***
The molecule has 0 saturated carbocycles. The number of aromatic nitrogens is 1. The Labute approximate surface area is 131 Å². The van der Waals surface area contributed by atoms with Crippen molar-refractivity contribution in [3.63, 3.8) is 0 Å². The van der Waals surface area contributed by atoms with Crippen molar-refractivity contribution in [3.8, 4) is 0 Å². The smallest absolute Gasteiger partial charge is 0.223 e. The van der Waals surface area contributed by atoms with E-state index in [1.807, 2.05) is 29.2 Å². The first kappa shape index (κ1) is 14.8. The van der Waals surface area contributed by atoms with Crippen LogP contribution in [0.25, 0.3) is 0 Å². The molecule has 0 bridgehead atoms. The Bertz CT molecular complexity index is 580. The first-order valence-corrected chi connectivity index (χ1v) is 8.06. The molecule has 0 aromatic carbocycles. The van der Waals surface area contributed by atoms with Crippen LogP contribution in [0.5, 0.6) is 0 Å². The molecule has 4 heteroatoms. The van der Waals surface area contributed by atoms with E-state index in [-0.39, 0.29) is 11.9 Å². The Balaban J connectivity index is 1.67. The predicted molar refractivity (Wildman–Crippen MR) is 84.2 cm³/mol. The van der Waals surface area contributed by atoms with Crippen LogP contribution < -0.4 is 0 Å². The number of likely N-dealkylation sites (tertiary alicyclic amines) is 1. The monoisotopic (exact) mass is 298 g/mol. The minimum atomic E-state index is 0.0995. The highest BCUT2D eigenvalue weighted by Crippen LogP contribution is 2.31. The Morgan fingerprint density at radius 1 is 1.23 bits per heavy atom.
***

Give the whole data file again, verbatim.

The molecule has 0 saturated carbocycles. The number of aromatic nitrogens is 1. The Labute approximate surface area is 131 Å². The van der Waals surface area contributed by atoms with Crippen molar-refractivity contribution in [3.63, 3.8) is 0 Å². The van der Waals surface area contributed by atoms with Crippen molar-refractivity contribution in [3.8, 4) is 0 Å². The smallest absolute Gasteiger partial charge is 0.223 e. The van der Waals surface area contributed by atoms with E-state index in [1.807, 2.05) is 29.2 Å². The first kappa shape index (κ1) is 14.8. The van der Waals surface area contributed by atoms with Crippen LogP contribution in [0.25, 0.3) is 0 Å². The molecule has 0 bridgehead atoms. The Bertz CT molecular complexity index is 580. The first-order valence-corrected chi connectivity index (χ1v) is 8.06. The molecule has 0 aromatic carbocycles. The van der Waals surface area contributed by atoms with Crippen LogP contribution in [0.5, 0.6) is 0 Å². The molecule has 4 heteroatoms. The van der Waals surface area contributed by atoms with E-state index in [-0.39, 0.29) is 11.9 Å². The Balaban J connectivity index is 1.67. The predicted molar refractivity (Wildman–Crippen MR) is 84.2 cm³/mol. The van der Waals surface area contributed by atoms with Crippen LogP contribution < -0.4 is 0 Å². The number of likely N-dealkylation sites (tertiary alicyclic amines) is 1. The monoisotopic (exact) mass is 298 g/mol. The minimum atomic E-state index is 0.0995. The highest BCUT2D eigenvalue weighted by Crippen LogP contribution is 2.31. The Morgan fingerprint density at radius 1 is 1.23 bits per heavy atom.